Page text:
Wednesday, September 29, 2021

The Fifth Way, also remixed

Thomas writes:

We see that things which lack intelligence, such as natural bodies, act for an end, and this is evident from their acting always, or nearly always, in the same way, so as to obtain the best result. Hence it is plain that not fortuitously, but designedly, do they achieve their end. Now whatever lacks intelligence cannot move towards an end, unless it be directed by some being endowed with knowledge and intelligence; as the arrow is shot to its mark by the archer. Therefore some intelligent being exists by whom all natural things are directed to their end; and this being we call God.

Central to Aristotle’s thought is the normative thesis that all substances have proper functions or ends defined by their immanent forms. Moreover, Aristotle makes the statistical claim that for the most part things things function correctly—they function to fulfill their ends.

The statistical claim is epistemologically important: that an activity or structure is usually exhibited by members of a kind is a central piece of evidence for that activity’s or structure’s correctness. But logically the statistical facts and the normative facts are independent: it is logically possible for all sheep to be three-legged, or for only a few pecan trees to produce pollen.

To see that we are committed to the connection between the normative and the statistical facts, consider the ridiculousness of the hypothesis that one of the ends of salmon is to prove theorems about high-dimensional topology. The utter unsuitability of the salmon brain to that end is conclusive evidence against the hypothesis. But this is only if we think there is a connection between the normative and the statistical facts—without such a connection, we could simply suppose that all salmon fall short of their topological researcher nature.

Note, too, just how massive the coincidence between the normative and statistical facts is: we see it across millions of species.

As Aquinas concedes, in intelligent substances we have some hope of an explanation of the coincidence: the intelligent substance consciously aims at its self-fulfillment. (Though leaning on this may be too much of a concession, because we still need to explain why this aiming isn’t futile, like a crank’s attempts to trisect angles.) But why do unintelligent substances’ activities in fact harmonize with their self-fulfillment, and do so massively, across all the millions of species we have? Why is it that we do not salmon-like fish with mathematical activity as their purpose, snake-like reptiles with flying as their end, and apes whose primary purpose is turning their bodies into gold by exposure to solar radiation?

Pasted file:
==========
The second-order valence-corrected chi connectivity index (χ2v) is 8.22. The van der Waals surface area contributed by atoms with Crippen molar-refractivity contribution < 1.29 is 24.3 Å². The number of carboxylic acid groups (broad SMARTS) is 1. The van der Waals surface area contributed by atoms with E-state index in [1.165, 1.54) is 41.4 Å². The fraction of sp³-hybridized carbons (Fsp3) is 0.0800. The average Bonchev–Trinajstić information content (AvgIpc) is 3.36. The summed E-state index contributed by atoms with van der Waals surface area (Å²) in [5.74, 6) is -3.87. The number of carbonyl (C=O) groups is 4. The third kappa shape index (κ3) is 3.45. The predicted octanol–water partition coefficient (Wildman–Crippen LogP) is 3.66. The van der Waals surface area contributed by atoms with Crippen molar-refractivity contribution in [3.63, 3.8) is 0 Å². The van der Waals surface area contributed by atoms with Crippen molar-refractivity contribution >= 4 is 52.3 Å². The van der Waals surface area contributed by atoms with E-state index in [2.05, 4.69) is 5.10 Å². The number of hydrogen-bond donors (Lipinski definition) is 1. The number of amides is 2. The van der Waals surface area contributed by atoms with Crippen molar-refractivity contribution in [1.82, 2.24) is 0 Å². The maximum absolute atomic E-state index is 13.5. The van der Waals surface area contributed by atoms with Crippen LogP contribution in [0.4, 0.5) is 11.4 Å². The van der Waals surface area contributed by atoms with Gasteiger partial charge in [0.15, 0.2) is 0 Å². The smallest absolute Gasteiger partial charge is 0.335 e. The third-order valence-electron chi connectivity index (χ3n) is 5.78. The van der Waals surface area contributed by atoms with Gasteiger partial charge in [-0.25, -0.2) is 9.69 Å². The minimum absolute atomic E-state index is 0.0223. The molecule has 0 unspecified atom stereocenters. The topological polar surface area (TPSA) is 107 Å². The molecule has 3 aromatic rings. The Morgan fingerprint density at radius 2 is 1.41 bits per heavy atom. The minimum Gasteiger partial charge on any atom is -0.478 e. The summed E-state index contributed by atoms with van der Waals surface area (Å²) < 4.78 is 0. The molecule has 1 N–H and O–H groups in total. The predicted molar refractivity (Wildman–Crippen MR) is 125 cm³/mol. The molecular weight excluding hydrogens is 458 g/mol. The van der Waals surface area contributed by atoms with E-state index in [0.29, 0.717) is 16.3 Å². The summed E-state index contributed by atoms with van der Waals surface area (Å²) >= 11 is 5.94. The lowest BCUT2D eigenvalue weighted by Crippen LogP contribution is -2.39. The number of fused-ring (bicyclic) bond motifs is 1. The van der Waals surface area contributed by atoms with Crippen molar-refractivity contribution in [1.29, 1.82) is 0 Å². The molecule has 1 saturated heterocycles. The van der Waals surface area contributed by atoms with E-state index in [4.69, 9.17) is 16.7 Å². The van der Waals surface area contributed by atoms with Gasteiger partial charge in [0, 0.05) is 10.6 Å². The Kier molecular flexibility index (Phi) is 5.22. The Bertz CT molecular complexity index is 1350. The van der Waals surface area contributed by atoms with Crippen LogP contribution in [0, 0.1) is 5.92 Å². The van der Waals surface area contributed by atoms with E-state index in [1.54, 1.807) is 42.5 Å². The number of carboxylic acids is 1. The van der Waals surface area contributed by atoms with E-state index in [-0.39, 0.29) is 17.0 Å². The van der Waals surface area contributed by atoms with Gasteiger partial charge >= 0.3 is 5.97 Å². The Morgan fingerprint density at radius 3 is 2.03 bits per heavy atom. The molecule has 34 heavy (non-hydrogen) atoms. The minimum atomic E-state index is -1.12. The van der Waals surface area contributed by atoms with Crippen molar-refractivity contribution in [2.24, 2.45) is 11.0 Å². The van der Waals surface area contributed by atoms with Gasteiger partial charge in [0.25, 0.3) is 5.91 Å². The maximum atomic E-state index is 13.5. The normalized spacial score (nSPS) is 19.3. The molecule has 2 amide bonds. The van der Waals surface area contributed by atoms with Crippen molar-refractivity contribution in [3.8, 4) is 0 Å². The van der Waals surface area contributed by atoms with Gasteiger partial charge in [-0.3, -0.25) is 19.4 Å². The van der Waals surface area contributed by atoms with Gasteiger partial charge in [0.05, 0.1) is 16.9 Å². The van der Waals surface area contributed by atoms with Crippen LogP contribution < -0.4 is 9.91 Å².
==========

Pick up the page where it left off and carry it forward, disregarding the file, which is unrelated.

A theistic explanation of the massive coincidence is compelling, and it provides another theistic solution to the shortcomings of a pure Aristotelian system.

16 comments:

swaggerswaggmann said...

The "coincidence" is simply due to evolution : any beast that start to develop a better way to exploit a ressource is selected, letting another with less pressure on a common ressources. All that slowly making species good at their things. And selecting them to carve for that.

Alexander R Pruss said...

Sure, evolution can explain why various critters are good at growing, eating, reproducing, etc. But that doesn't explain why it is BOTH the case that they are good at these things AND that these things are actually their telos.

Walter Van den Acker said...

Alex

There is no "telos" in evolution, at least not the way you would define telos.
Creatures are good at growing, eating, etc. and also at being a part of an ecosystem. Antelopes are "good at" being food for lions, e.g. because that's how an ecosystem evolves.
There is no coincidence to be explained.

Alexander R Pruss said...

Yes, it's a background assumption for the argument that there really is teleology in the world.